- The Parliamentary Joint Committee on Human Rights has invited the public to engage in its free speech inquiry
- Censorship on campus highlighted as an area of focus
LONDON (20 January 2021) – Can we better protect free speech in the UK? Censorship policies have been coming under increasing scrutiny throughout the past year, especially with regard to educational institutions. Cambridge University overthrew an attempt to thwart open conversation on its campus in November, and instances of “deplatforming” speakers for their views have been numerous. The Joint Committee on Human Rights (JCHR) has invited the public to raise their concerns on the issue by the 31st of January.
“Universities, of all places, should be where open conversation and debate can flourish. However, increasing evidence has shown that the idea of a diverse learning environment is being eroded, with students forbidden from sharing their opinions – either implicitly or explicitly. Over 40% feel that their lecturers will treat them “differently” if they are open about their views. We’re calling on the Joint Committee on Human Rights to take action to protect students who are excluded and silenced on campus simply for their beliefs,” said Jeremiah Igunnubole, Legal Counsel for ADF UK.
The Protect Free Speech campaign is urging the government to ensure universities uphold their legal duties to protect freedom of speech. Amongst other steps, the campaign calls for clear government guidance on freedom of speech on university campuses, and for university staff and student representatives to receive comprehensive training on their responsibilities to uphold and protect freedom of speech as part of their basic induction. You can sign your support here.
Inquiry welcome chance for pro-life students to voice concerns
The results of the inquiry will be of particular interest to marginalised students such as Julia Rynkiewicz, the midwifery student who was suspended from her course for publicly expressing “pro-life” views. With the support of ADF International, she challenged the university’s treatment of her and later accepted an apology and settlement.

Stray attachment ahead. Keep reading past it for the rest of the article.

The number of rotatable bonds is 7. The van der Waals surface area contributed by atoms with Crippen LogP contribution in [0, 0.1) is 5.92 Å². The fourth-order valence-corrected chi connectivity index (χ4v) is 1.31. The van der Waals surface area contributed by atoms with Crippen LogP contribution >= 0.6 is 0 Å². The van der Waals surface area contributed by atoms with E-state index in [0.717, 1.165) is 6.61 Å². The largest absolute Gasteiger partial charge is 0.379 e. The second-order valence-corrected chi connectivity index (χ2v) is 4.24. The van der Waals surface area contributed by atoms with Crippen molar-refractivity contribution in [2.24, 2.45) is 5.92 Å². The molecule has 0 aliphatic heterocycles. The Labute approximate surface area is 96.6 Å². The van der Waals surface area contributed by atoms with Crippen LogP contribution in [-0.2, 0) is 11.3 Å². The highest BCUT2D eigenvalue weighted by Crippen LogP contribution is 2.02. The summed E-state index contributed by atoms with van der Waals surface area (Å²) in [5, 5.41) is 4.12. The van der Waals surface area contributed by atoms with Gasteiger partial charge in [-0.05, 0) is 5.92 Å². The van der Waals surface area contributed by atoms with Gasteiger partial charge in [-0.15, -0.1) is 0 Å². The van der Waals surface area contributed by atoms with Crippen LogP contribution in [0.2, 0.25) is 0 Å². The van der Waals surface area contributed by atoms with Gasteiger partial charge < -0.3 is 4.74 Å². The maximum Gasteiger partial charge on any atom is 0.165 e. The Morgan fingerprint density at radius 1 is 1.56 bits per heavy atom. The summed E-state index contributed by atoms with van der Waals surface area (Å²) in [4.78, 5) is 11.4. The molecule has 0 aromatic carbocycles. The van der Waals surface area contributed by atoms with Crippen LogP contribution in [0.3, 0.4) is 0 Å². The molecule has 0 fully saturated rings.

But Julia’s case is not isolated. According to recent polling conducted by Survation, over a quarter of students in a nation-wide study stated that they hid their views on campus in case they clashed with the university, including on topics relating to politics, religion and ethics.
The survey also revealed that 1 in 3 fear their career would be adversely affected if they expressed their views on issues important to them.
“Too often we have witnessed a students’ union ‘pick sides’ on a social or moral issue and attempt to censor one side of the debate. Universities should be committed to embracing a diversity of views across the student body and improved guidance and training is desperately needed. The Joint Committee on Human Rights should recognise that students face social exclusion, or even elevated disciplinary action, simply because other students or staff disagree with their views. Such a culture runs against the very purpose of campus life and the wider mission of a university,” said Ryan Christopher, Director of ADF UK.